The RAF and the Navy do better with their engineering and technical officers, which isn't that surprising, as they're in the business of operating dauntingly complex platforms and it's financially and operationally worthwhile to train their technical guys thoroughly and give them technical, meaningful jobs.

The Army, by contrast, while it does operate sophisticated platforms, is generally a mandraulic enterprise and, actually, finds most of its routine technical capability from the non-commissioned and LE communities. That actually works rather well.

Where the gap exists is in the fields of procurement, major programme management and delivery and - to a much lesser extent - original research and development (the sort of thing @Gravelbelly knows far more than I).

I'd contend that the knowledge, experience and skills required of a procurement desk officer or programme director, a programme manager or director or an operational requirement drafter are not necessarily technical - a STEM degree might be helpful, but, for contrast, one of the best major infrastructure programme directors I've ever worked with (on a contract worth several billion dollars) had a decent First in Classics.

The Army, as the bearer ecology for the Holy Officers' Career Structure, is its own worst enemy. The way it's structured the game ensures that the game will be played in a way which rationally matches the structure. As long as people have a direct disincentive from spending too long in one job or becoming subject matter experts, we will have an Army which maintains the gifted amateur ethos in its senior posts.
 
This is your semi-routine reminder that Defence =/= Army.

That is all.
 
Nothing new. In my time at university nearly 40 years ago, the OTC and UAS weren’t allowed at Freshers Fairs. My college also no-platformed; Enoch Powell got pelted with flour and eggs and was unable to speak.
:cool: I take it you went to some dodgy undisciplined redbrick or former polytechnic :cool:

As a young student, I did my share of manning the UOTC recruiting stand at all of the local universities and colleges during the mid-1980s. Absolutely no problems at any of them, and full access to all IIRC; the nearest to "hassle" was one year when Edinburgh decided to put the UOTC in the same room as the Troops Out Movement table [1], separated only by the Sri Chinmoy Peace Movement table. No riot, and presumably a huge disappointment for the Student Union worthy who thought it would be hilarious.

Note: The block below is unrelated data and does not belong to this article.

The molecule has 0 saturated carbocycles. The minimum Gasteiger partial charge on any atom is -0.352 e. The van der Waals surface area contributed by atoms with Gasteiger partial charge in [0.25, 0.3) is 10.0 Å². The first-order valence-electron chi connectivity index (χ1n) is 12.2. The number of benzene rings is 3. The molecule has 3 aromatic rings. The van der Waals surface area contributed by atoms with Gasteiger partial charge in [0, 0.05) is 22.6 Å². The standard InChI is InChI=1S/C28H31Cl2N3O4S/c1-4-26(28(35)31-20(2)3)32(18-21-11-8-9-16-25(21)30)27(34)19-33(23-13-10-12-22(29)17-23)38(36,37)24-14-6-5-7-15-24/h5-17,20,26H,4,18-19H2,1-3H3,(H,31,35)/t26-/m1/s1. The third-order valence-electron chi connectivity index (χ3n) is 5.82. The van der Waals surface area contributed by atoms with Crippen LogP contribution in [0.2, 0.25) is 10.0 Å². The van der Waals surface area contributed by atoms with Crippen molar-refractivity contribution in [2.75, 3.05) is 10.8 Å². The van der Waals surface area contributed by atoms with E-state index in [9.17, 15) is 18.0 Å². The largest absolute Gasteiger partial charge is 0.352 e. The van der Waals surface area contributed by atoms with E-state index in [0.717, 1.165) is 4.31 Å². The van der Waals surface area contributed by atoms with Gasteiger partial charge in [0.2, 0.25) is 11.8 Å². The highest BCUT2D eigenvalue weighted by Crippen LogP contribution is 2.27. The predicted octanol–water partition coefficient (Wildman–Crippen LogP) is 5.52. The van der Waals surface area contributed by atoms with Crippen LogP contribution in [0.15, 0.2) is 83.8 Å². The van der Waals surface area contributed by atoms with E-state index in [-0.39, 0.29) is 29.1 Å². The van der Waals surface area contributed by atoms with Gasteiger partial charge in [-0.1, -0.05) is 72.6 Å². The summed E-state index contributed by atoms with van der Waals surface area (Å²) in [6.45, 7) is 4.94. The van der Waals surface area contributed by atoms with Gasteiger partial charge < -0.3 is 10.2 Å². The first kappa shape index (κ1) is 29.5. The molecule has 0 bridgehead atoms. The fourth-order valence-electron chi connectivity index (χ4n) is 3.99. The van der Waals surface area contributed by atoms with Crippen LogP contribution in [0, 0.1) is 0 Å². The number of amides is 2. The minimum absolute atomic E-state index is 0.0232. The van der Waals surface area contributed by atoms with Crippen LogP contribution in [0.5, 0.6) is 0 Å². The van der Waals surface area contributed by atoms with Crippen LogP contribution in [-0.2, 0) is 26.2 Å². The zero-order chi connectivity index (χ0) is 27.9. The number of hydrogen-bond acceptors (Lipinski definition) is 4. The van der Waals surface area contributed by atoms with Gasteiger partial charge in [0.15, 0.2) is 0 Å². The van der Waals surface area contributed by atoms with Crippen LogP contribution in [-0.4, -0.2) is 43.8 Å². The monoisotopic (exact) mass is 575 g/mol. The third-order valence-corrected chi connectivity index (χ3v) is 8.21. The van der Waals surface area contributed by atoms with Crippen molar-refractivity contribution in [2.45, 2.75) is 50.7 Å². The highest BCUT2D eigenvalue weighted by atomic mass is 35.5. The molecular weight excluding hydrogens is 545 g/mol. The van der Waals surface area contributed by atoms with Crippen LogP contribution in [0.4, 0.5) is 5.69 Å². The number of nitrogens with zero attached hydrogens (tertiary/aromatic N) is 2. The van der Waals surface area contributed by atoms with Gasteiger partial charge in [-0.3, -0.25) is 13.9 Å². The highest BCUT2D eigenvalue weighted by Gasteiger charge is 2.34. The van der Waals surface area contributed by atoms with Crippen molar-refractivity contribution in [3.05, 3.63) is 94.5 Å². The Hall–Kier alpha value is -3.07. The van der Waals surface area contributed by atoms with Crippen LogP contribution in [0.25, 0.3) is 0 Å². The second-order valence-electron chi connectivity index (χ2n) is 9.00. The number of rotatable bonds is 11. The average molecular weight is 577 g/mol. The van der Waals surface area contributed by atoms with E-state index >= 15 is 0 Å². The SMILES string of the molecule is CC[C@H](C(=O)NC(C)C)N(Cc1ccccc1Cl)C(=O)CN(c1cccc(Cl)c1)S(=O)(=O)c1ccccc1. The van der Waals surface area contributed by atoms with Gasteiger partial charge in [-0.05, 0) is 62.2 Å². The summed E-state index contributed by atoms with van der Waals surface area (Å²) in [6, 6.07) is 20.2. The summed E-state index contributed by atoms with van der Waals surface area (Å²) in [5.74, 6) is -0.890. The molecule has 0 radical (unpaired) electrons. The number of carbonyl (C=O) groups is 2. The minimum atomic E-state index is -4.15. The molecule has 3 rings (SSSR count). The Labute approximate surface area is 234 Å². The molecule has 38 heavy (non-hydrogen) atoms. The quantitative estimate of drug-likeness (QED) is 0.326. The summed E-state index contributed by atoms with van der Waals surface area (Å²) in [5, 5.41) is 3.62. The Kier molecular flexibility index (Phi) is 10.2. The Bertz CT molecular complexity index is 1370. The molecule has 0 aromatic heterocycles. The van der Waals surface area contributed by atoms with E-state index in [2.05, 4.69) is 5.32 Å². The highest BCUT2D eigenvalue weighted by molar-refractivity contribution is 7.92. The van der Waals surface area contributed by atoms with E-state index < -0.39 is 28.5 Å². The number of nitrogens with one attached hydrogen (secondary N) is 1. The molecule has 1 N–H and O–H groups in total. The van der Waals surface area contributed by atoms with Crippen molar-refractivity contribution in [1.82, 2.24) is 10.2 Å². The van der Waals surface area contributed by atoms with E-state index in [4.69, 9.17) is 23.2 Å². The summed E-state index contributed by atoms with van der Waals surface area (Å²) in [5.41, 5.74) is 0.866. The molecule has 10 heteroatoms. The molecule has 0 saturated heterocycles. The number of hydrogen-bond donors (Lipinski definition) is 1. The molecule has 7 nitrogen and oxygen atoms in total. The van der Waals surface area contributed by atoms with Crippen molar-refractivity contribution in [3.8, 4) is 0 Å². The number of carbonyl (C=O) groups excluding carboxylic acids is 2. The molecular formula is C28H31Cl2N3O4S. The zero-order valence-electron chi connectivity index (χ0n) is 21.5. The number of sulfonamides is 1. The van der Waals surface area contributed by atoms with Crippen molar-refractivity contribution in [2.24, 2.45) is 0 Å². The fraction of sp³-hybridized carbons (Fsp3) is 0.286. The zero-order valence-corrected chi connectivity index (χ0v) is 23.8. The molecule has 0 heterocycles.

The UAS had a huge advantage (the b**tards) in that their training centre was a recently-refurbished and downright luxurious listed building on Regent Terrace. Don't care how often they go up-tiddly-up, they're still...

[1] Staffed by a total one disinterested lad and a pile of leaflets that nobody appeared to bother with, and he was so scrawny that he made me look muscular. He was disappointed, because we had the usual non-stop stream of people coming across to talk to us. I was quite disappointed, I'd been expecting Citizen Smith, and hoping for some really idealistic and good-looking activists to dazzle with my winning (lack of) charm, and faint scent of Eau de Geek...
 
This is your semi-routine reminder that Defence =/= Army.

That is all.
Which begs the question; are careers for STEM graduates in the Navy so unappealing that you can’t attract graduates? Do you really need to recruit impressionable and undeveloped 15 year olds and groom them for a job they won’t start for at least 6 years?
 
Which begs the question; are careers for STEM graduates in the Navy so unappealing that you can’t attract graduates? Do you really need to recruit impressionable and undeveloped 15 year olds and groom them for a job they won’t start for at least 6 years?
it worked for me...

Although I'd note I wasn't at Welbeck, and the numbers of Welbexians in the RN must be vanishingly small.

We're struggling for Weapon Engineer officers - mainly because the source degrees for the branch (typically electronics, computer science and physics) are hugely sought after across the UK. Indeed, I was headhunted in Uni to become a Quant (which I obviously turned down), but that's the market forces we're fighting against.

Where we're different to the Army is that we have a fair steady and sustained pull through of Ratings into the Officer cadre, who are then employed exactly the same as "DEs". Our Engineers are engaged in Engineering (if they want) throughout their career, and have easy potential to 2* and beyond. There is a defined route to CEng with mainstream Engineering institutions and (IIRC) required for promotion to SO1 for all types of Engineer.

Is our STEM recruitment perfect - no. Is it good enough - sort of. Do Naval Engineers do Engineering - yes.